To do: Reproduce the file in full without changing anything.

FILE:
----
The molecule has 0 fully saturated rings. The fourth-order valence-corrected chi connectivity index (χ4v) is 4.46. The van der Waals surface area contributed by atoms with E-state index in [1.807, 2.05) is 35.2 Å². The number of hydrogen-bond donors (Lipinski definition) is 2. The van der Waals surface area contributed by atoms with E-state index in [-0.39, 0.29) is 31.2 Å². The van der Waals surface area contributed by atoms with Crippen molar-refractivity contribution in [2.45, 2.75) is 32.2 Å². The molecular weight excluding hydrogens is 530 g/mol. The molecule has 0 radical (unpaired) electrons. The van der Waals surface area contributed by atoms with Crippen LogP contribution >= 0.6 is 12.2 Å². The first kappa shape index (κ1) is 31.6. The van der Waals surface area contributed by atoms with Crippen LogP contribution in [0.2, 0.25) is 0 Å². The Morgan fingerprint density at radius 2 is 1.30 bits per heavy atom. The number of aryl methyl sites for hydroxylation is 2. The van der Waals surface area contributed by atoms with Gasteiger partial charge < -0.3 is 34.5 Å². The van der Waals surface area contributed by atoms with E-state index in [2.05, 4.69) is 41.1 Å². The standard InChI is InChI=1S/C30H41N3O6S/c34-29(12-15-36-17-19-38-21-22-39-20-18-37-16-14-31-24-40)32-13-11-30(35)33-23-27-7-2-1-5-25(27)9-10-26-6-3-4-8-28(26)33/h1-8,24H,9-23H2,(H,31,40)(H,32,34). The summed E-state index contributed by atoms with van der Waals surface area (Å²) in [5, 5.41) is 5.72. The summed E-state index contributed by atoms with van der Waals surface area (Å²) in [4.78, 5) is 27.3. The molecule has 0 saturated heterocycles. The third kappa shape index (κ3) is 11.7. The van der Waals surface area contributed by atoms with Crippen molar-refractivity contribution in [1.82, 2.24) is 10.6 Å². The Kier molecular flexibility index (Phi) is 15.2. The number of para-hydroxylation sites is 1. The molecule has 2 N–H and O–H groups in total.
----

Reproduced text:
The molecule has 0 fully saturated rings. The fourth-order valence-corrected chi connectivity index (χ4v) is 4.46. The van der Waals surface area contributed by atoms with E-state index in [1.807, 2.05) is 35.2 Å². The number of hydrogen-bond donors (Lipinski definition) is 2. The van der Waals surface area contributed by atoms with E-state index in [-0.39, 0.29) is 31.2 Å². The van der Waals surface area contributed by atoms with Crippen molar-refractivity contribution in [2.45, 2.75) is 32.2 Å². The molecular weight excluding hydrogens is 530 g/mol. The molecule has 0 radical (unpaired) electrons. The van der Waals surface area contributed by atoms with Crippen LogP contribution >= 0.6 is 12.2 Å². The first kappa shape index (κ1) is 31.6. The van der Waals surface area contributed by atoms with Crippen LogP contribution in [0.2, 0.25) is 0 Å². The Morgan fingerprint density at radius 2 is 1.30 bits per heavy atom. The number of aryl methyl sites for hydroxylation is 2. The van der Waals surface area contributed by atoms with Gasteiger partial charge < -0.3 is 34.5 Å². The van der Waals surface area contributed by atoms with E-state index in [2.05, 4.69) is 41.1 Å². The standard InChI is InChI=1S/C30H41N3O6S/c34-29(12-15-36-17-19-38-21-22-39-20-18-37-16-14-31-24-40)32-13-11-30(35)33-23-27-7-2-1-5-25(27)9-10-26-6-3-4-8-28(26)33/h1-8,24H,9-23H2,(H,31,40)(H,32,34). The summed E-state index contributed by atoms with van der Waals surface area (Å²) in [5, 5.41) is 5.72. The summed E-state index contributed by atoms with van der Waals surface area (Å²) in [4.78, 5) is 27.3. The molecule has 0 saturated heterocycles. The third kappa shape index (κ3) is 11.7. The van der Waals surface area contributed by atoms with Crippen molar-refractivity contribution in [1.82, 2.24) is 10.6 Å². The Kier molecular flexibility index (Phi) is 15.2. The number of para-hydroxylation sites is 1. The molecule has 2 N–H and O–H groups in total.